Parental screening for intimate partner violence by pediatricians and family physicians

Iris W Borowsky, Marjorie Ireland

Research output: Contribution to journalArticlepeer-review

49 Scopus citations

Abstract

Objective. To ascertain and compare the knowledge, practices, and training needs of pediatricians and family physicians regarding intimate partner violence screening and intervention. Methods. Surveys were mailed to national random samples of 1350 pediatricians and 650 family physicians evenly divided between senior residents, practitioners completing their residency training within the last 5 years, and practitioners completing their training >5 years ago. Results. The overall response rate was 37% (41% for pediatricians, 30% for family physicians). Among practicing physicians, only 8% of family physicians and 5% of pediatricians routinely screened a parent for intimate partner violence during well-child and teen visits. Family medicine residents were significantly more likely to routinely screen for intimate partner violence (18%), whereas pediatric residents were not (7%). All groups demonstrated deficits in knowledge of appropriate management of situations of domestic abuse; for example, over 60% of family medicine and 75% of pediatric residents and practitioners agreed with the inappropriate response of always urging a woman to leave her abusive partner immediately. Many physicians indicated a need for more information about domestic violence, ranging from 40% of family medicine residents to 72% of pediatric residents. Residency training and continuing medical education in the prevention of child/adolescent violence and having an office protocol for managing cases involving domestic violence increased the likelihood of parental screening for intimate partner violence. Conclusions. Few child and adolescent primary care physicians routinely screen parents for intimate partner violence and most need more information on this topic. Residency training and continuing medical education on violence prevention, including screening and intervention skills in intimate partner violence, and office protocols for managing cases of domestic violence could increase screening rates.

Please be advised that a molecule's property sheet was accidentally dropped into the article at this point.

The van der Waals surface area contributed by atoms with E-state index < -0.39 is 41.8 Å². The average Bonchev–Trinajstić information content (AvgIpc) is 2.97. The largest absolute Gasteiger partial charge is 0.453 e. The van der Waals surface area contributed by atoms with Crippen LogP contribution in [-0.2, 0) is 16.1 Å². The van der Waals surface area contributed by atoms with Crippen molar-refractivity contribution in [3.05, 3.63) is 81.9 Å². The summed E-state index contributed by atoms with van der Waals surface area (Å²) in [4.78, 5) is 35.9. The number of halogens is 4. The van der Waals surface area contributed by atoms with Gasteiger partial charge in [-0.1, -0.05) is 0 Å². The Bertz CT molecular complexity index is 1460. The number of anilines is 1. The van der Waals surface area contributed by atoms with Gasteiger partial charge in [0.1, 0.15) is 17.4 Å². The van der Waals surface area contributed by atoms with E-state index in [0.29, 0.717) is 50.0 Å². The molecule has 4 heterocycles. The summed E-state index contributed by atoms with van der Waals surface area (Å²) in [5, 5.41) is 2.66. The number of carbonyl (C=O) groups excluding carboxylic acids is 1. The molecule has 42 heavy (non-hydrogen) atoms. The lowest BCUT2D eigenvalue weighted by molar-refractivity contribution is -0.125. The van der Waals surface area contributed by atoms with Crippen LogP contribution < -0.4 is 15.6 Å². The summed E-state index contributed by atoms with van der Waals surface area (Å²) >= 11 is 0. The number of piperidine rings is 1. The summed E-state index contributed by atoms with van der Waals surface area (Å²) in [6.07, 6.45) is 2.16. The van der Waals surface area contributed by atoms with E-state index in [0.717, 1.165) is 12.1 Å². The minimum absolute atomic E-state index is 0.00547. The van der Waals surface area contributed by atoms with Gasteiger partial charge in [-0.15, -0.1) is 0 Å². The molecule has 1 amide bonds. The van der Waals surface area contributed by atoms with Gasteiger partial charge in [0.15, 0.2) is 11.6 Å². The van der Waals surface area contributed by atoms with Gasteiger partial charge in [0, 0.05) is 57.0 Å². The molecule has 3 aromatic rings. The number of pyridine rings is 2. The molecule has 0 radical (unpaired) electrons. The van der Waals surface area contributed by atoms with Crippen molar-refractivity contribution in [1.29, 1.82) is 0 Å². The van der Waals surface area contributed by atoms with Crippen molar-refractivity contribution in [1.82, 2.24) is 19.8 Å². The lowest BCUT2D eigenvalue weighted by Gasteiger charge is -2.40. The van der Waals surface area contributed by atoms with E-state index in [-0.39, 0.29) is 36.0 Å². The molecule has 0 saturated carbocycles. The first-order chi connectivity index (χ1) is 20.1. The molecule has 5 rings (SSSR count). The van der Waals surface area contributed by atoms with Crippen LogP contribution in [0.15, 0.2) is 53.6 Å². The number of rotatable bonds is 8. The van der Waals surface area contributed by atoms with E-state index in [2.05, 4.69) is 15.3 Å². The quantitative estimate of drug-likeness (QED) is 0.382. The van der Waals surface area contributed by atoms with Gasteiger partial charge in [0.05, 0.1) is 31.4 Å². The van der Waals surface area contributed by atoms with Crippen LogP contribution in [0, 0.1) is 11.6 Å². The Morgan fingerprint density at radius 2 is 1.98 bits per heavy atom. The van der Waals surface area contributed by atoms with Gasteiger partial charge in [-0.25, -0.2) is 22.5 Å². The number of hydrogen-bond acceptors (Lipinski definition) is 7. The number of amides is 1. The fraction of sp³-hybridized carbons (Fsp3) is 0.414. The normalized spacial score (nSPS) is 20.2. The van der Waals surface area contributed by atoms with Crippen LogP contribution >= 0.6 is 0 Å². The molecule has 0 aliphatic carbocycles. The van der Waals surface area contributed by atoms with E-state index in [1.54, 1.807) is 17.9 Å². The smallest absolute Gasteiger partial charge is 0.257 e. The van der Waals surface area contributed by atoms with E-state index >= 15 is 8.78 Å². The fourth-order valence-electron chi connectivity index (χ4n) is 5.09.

Original languageEnglish (US)
Pages (from-to)509-516
Number of pages8
JournalPediatrics
Volume110
Issue number3
DOIs
StatePublished - Sep 1 2002

Keywords

  • Domestic violence
  • Family physicians
  • Intimate partner violence
  • Pediatricians
  • Screening

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